Face­book again re­fuses to ban po­lit­i­cal ads, even false ones

Orlando Sentinel - - NATION & WORLD - By Bar­bara Ortutay and Mae Anderson

SAN FRAN­CISCO — De­spite es­ca­lat­ing pres­sure ahead of the 2020 pres­i­den­tial elec­tion, Face­book reaf­firmed its free­wheel­ing pol­icy on po­lit­i­cal ads Thurs­day, say­ing it won’t ban them, won’t fact-check them and won’t limit how they can be tar­geted to spe­cific groups of peo­ple.

In­stead, Face­book said it will of­fer users slightly more con­trol over how many po­lit­i­cal ads they see and make its on­line li­brary of po­lit­i­cal ads eas­ier to browse.

These steps ap­pear un­likely to as­suage crit­ics — in­clud­ing politi­cians, ac­tivists, tech com­peti­tors and some of the com­pany’s own rank-and-file em­ploy­ees — who say that Face­book has too much power and that so­cial me­dia is warp­ing democ­racy and un­der­min­ing elec­tions.

And Face­book’s stance stands in con­trast to what its ri­vals are do­ing. Google has de­cided to limit tar­get­ing of po­lit­i­cal ads, while Twit­ter is ban­ning them out­right.

“To­day’s an­nounce­ment is more win­dow dress­ing around their de­ci­sion to al­low paid mis­in­for­ma­tion,” said Bill Russo, a cam­paign spokesman for Demo­cratic pres­i­den­tial can­di­date Joe Bi­den.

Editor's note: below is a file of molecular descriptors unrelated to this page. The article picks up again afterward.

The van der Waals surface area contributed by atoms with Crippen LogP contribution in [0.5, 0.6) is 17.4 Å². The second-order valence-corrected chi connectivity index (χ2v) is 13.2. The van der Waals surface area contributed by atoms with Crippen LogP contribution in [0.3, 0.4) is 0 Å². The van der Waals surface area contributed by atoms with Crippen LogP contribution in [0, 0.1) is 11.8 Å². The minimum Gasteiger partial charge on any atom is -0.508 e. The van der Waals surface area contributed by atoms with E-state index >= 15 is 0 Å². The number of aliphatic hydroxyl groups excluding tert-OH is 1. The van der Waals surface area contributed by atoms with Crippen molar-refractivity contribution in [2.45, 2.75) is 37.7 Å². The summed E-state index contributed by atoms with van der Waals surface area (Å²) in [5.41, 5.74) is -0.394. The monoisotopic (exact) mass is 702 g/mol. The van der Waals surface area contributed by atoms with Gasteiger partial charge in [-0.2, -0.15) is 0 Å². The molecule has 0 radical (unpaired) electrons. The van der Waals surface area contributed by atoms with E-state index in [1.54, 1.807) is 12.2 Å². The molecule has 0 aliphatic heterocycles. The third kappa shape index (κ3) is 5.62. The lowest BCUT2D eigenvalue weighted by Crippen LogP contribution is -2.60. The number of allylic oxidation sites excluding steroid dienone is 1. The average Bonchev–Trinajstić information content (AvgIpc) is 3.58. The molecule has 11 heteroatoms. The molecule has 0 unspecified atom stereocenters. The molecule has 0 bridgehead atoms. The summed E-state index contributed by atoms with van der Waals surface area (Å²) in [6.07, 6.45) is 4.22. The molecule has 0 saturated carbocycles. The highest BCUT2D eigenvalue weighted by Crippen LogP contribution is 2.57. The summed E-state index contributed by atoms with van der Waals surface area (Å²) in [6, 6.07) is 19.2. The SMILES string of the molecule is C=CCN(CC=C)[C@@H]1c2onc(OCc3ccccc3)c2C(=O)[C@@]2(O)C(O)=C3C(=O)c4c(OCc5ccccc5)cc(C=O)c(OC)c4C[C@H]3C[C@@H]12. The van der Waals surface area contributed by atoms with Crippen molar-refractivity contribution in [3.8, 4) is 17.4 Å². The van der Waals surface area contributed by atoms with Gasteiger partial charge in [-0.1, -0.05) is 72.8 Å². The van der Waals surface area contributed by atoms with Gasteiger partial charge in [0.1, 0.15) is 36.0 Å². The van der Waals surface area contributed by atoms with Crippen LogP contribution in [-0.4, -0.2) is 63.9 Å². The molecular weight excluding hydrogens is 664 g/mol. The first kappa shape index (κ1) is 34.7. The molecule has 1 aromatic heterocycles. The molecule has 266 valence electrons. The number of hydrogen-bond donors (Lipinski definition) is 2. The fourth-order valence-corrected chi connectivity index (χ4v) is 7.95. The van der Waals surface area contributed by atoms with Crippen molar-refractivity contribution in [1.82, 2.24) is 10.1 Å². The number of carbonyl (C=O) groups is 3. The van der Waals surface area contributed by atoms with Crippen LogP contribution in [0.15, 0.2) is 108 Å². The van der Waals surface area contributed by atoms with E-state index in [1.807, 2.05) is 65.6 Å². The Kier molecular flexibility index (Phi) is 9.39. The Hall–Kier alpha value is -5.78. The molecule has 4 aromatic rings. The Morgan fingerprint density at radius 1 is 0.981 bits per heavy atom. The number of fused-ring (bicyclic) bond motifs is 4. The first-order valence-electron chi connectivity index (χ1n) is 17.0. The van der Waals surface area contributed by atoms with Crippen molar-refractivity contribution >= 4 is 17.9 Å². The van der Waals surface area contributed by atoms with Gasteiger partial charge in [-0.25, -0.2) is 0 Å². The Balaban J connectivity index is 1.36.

So­cial me­dia com­pa­nies have been try­ing to tackle mis­in­for­ma­tion since it was learned that Rus­sians bankrolled thou­sands of fake po­lit­i­cal ads dur­ing the 2016 elec­tions to sow dis­cord among Amer­i­cans.

The fears go be­yond for­eign in­ter­fer­ence. In re­cent months, Face­book, Twit­ter and Google re­fused to re­move a mis­lead­ing video ad from Pres­i­dent Don­ald Trump’s cam­paign that tar­geted Bi­den.

Face­book has re­peat­edly in­sisted it won’t fact-check po­lit­i­cal ads. CEO Mark Zucker­berg has ar­gued that “po­lit­i­cal speech is im­por­tant” and that Face­book doesn’t want to in­ter­fere with it.

Crit­ics say that stance gives politi­cians a li­cense to lie.

Face­book said in a blog post Thurs­day that it was guided by the prin­ci­ple that “peo­ple should be able to hear from those who wish to lead them, warts and all, and that what they say should be scru­ti­nized and de­bated in pub­lic.”

Face­book also called for govern­ment reg­u­la­tion of po­lit­i­cal ads, say­ing pri­vate com­pa­nies should not be the ones to make rules about them.

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